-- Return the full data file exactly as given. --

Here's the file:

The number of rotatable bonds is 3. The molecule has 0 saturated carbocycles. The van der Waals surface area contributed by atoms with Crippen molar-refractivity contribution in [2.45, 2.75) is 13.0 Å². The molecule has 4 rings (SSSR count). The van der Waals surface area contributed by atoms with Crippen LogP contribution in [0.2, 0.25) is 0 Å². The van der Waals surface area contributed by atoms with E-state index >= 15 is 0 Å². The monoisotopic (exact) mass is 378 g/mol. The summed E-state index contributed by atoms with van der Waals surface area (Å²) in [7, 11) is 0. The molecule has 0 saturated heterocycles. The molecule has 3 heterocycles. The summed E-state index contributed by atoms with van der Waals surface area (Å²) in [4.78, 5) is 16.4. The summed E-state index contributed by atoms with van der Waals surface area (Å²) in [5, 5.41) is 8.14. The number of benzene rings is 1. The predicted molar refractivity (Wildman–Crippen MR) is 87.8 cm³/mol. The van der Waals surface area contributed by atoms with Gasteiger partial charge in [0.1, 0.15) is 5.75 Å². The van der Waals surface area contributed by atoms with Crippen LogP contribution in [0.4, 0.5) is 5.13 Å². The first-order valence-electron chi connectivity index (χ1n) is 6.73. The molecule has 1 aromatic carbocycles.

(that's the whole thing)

The number of rotatable bonds is 3. The molecule has 0 saturated carbocycles. The van der Waals surface area contributed by atoms with Crippen molar-refractivity contribution in [2.45, 2.75) is 13.0 Å². The molecule has 4 rings (SSSR count). The van der Waals surface area contributed by atoms with Crippen LogP contribution in [0.2, 0.25) is 0 Å². The van der Waals surface area contributed by atoms with E-state index >= 15 is 0 Å². The monoisotopic (exact) mass is 378 g/mol. The summed E-state index contributed by atoms with van der Waals surface area (Å²) in [7, 11) is 0. The molecule has 0 saturated heterocycles. The molecule has 3 heterocycles. The summed E-state index contributed by atoms with van der Waals surface area (Å²) in [4.78, 5) is 16.4. The summed E-state index contributed by atoms with van der Waals surface area (Å²) in [5, 5.41) is 8.14. The number of benzene rings is 1. The predicted molar refractivity (Wildman–Crippen MR) is 87.8 cm³/mol. The van der Waals surface area contributed by atoms with Gasteiger partial charge in [0.1, 0.15) is 5.75 Å². The van der Waals surface area contributed by atoms with Crippen LogP contribution in [0.4, 0.5) is 5.13 Å². The first-order valence-electron chi connectivity index (χ1n) is 6.73. The molecule has 1 aromatic carbocycles.